Cross-training in cardiac surgery and interventional cardiology. Importance of Dr. Michael J. Davidson Fellowship. 6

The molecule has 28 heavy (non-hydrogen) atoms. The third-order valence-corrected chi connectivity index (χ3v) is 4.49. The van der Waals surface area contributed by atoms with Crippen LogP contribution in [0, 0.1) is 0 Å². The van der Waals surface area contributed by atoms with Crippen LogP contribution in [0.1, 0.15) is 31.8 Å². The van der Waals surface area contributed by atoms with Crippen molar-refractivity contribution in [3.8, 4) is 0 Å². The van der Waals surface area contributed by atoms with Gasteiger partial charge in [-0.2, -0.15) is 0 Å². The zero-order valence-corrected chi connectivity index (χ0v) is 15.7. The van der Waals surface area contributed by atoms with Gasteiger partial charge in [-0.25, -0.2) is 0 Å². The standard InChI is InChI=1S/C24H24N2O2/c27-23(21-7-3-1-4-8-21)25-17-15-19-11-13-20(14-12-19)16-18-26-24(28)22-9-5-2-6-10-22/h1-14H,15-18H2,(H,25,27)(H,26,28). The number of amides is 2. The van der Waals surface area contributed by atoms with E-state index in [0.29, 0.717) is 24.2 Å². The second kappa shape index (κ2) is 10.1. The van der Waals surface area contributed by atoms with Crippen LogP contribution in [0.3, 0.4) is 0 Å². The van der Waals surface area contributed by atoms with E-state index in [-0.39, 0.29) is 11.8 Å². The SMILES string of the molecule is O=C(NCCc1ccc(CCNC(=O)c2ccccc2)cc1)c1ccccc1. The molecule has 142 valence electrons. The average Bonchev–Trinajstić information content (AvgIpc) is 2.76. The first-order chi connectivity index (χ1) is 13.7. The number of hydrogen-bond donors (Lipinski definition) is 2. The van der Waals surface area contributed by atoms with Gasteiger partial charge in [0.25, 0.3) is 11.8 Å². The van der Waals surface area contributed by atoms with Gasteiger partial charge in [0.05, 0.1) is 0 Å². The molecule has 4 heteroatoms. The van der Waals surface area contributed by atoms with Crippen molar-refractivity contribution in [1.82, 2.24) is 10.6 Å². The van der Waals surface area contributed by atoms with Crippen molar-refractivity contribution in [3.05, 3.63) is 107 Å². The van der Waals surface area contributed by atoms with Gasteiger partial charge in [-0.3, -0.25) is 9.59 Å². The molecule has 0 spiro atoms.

You worked with Dr. Michael J Davidson, MD. He was a strong proponent of cross-training in endovascular cardiology and in cardiac surgery. Dr. Anton Titov, MD. You recently wrote a very poignant introduction to Dr. Michael J Davidson traveling fellowship for cardiac innovation. You called it “Thinking outside the box”. Dr. Anton Titov, MD. What is the idea behind cross-training in both endovascular cardiology and cardiac surgery? Dr. Tsuyoshi Kaneko, MD. Correct. It’s a very important question. Because endovascular cardiology and cardiac surgery areas are progressing. They are merging again. Previously, the general surgery used to cover everything. They used to cover general surgery, surgery in the abdomen, breast surgery, endocrine surgery, heart surgery, lung surgery. Dr. Tsuyoshi Kaneko, MD. But not only that. General surgery involved urology, neurosurgery, ENT, orthopedics. Everything used to be included in surgery. But it really dispersed out into each individual specialties. But as the surgery subspecialties are really really progressing, we are seeing a convergence of these specialties again. For instance, in our field, cardiac surgery, these new devices, the transcatheter devices, really have merged the specialties of cardiac surgery and interventional cardiology. Dr. Tsuyoshi Kaneko, MD. We operate on high-risk patients with these transcatheter devices. I don’t know if we are doing a minimally invasive cardiac surgery or maximally invasive interventional cardiology procedure. Endovascular cardiology and cardiac surgery are merging into the same field. That really brings the merging of the field. Also it really necessitates the merging of the training programs. We are going to merge endovascular cardiology and cardiac surgery. Then we need a surgeon who’s trained in cardiac surgery. But such cardiac surgeon must also has a skill in interventional cardiology. That was the vision of Dr. Michael J Davidson. I followed in his footsteps. I spent some time in the catheterization lab after I finished my formal cardiac surgery training. Therefore, I was able to see both specialties. It is very important to get a technical ability in both specialties. You get to do open-heart surgery, and you get to do a cardiac catheterization. But the more important thing, I think, is to understand the vision of both specialties. Dr. Tsuyoshi Kaneko, MD. I can think from a cardiac surgery standpoint, I can also look from cardiology standpoint. I can understand what’s coming next. I think that is what really will create outside-of-the-box vision for heart treatment. I think that is the key factor. I think a lot of physicians focus more on a technical aspect of learning how to do cardiac catheterization. Dr. Tsuyoshi Kaneko, MD. Surgeons focus on learning how to do heart surgery. I think the technical aspects are more of the focus of the trainees. But for me, the more important thing is to share the visions of other medical specialties. You can look into something new. That will be upcoming in the future. Dr. Anton Titov, MD. I think that is the whole purpose of us establishing this new fellowship in memory of Dr. Michael J Davidson, MD. Well I think this is also important how patients could be evaluated by multidisciplinary approach instead of being siloed through the particular specialty of medicine or surgery. Dr. Anton Titov, MD. Absolutely, yes! I think that that silos of cardiac surgery and interventional cardiology is merging. It used to be two different specialties and now it’s merging into one big heart treatment silo.
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